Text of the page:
Chicken consumption has soared in recent years due to a presumption that it’s a healthier choice, but researchers now say that might not be so.
The assumption is that poultry, due to its lower levels of saturated fatty acids, would contribute to lower blood cholesterol levels.
Two recent clinical trials, from the Lawrence Berkeley National Laboratory, and the Children’s Hospital Oakland Research Institute have found there’s no measurable difference due to choosing chicken over red meat.
The report was recently published in the American Journal of Clinical Nutrition.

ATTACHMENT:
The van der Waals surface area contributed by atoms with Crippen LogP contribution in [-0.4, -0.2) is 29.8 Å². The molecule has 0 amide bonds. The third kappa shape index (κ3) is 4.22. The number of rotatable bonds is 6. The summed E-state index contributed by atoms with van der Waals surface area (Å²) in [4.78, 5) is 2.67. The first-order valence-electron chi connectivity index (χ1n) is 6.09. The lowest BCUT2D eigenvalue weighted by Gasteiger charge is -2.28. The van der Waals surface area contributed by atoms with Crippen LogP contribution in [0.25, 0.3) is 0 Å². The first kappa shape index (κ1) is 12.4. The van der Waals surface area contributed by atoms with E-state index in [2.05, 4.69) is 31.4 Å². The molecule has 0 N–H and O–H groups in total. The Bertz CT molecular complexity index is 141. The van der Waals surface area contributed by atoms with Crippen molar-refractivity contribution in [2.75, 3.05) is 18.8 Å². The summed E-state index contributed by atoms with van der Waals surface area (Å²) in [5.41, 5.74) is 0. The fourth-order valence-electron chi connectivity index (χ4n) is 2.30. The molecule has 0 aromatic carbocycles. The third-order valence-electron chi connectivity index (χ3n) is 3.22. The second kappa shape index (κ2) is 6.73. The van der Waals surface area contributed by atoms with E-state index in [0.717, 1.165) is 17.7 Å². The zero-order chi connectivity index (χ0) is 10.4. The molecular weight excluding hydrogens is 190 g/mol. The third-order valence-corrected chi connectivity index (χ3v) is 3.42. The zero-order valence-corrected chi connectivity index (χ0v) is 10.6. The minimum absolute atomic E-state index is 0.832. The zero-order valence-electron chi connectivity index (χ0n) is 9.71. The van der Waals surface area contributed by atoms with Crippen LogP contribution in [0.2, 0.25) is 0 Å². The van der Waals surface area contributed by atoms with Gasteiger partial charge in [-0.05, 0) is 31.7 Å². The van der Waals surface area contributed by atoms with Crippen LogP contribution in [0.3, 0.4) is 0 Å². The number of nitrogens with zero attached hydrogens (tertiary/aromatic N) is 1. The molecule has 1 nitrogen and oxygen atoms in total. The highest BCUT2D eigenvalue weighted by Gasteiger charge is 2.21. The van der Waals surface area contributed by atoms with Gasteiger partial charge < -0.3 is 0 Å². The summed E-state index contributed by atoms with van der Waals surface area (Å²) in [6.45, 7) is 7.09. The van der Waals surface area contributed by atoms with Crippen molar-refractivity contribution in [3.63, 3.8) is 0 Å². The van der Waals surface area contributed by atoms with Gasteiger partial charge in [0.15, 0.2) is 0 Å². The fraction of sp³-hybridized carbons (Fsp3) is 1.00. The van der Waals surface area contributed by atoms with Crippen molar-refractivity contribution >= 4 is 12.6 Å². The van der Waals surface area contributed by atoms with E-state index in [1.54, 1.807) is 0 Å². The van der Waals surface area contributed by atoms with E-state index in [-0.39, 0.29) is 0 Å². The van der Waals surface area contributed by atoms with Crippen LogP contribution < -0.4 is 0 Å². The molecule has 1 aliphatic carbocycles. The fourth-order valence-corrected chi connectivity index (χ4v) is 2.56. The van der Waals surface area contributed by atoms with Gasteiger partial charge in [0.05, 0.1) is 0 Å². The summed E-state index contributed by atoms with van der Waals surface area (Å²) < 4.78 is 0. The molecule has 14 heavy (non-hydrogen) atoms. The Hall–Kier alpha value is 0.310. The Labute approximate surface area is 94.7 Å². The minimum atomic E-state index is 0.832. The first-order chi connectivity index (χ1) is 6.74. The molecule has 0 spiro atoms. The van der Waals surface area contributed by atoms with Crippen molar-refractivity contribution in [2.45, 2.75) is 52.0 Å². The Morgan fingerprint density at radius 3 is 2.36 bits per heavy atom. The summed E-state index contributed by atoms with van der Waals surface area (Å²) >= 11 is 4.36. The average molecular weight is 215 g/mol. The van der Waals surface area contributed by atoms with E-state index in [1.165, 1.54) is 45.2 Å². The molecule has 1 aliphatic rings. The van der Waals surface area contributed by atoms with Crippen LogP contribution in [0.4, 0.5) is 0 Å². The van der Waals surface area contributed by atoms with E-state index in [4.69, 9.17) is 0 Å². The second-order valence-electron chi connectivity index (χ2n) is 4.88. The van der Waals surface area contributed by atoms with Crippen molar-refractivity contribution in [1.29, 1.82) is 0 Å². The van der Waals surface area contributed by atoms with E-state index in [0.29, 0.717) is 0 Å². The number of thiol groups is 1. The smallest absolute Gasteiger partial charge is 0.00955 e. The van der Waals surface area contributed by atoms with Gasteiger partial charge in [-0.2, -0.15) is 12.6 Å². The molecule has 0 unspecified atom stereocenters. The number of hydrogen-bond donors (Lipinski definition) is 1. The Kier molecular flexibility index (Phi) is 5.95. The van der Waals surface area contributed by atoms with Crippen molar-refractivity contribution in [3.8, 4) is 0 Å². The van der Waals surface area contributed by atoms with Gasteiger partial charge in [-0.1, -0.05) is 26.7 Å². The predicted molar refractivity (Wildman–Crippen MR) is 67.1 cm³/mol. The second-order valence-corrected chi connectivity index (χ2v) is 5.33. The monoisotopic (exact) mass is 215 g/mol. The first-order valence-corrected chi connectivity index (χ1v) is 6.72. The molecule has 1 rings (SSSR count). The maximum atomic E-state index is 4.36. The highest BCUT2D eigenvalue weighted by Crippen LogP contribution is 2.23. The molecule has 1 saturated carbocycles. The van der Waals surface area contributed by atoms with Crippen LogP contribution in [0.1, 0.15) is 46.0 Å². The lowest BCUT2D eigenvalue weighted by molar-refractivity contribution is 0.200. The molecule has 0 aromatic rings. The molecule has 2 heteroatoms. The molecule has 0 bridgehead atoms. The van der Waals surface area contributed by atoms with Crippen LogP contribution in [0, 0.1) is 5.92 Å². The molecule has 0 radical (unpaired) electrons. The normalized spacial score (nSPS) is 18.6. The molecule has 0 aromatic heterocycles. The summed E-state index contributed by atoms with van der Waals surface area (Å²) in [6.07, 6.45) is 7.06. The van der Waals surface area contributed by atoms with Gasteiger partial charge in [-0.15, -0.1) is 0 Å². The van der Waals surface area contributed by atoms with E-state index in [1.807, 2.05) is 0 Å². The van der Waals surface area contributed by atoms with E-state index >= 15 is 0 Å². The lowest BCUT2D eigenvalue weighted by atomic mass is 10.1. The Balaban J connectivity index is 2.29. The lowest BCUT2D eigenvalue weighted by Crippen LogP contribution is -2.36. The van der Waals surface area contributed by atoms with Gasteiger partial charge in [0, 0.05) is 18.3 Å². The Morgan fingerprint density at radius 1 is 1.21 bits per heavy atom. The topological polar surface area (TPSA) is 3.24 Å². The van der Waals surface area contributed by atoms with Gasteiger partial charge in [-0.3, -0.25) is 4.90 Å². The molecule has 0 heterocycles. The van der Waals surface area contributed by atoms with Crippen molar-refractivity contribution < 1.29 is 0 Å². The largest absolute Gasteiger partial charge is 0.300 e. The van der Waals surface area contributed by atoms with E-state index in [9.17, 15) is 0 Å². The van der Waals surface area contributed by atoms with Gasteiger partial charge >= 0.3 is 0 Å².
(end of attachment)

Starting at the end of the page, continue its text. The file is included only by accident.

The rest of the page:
In this trial, the researchers compared the effects of red meat, chicken and vegetable proteins in diets containing high or low total saturated fatty acids (SFA). They randomly selected 177 participants and divided them into the high- and low-SFA groups.
Within each group (high versus low SFA), participants spent four weeks eating each of the three diets, with blood tests and a two- to seven-week “washout” period between each study period.
The primary outcomes the researchers measured were LDL cholesterol, apolipoprotein B (apoB), small and medium LDL particles, and total/high-density lipoprotein cholesterol.
In this study, LDL cholesterol and apoB were higher with red and white meat than with non-meat, independent of SFA content. The authors note this was due primarily to increases in large LDL particles, whereas small and medium LDL and total/high-density lipoprotein cholesterol were unaffected by protein source.
These outcomes did not differ significantly between red and white meat.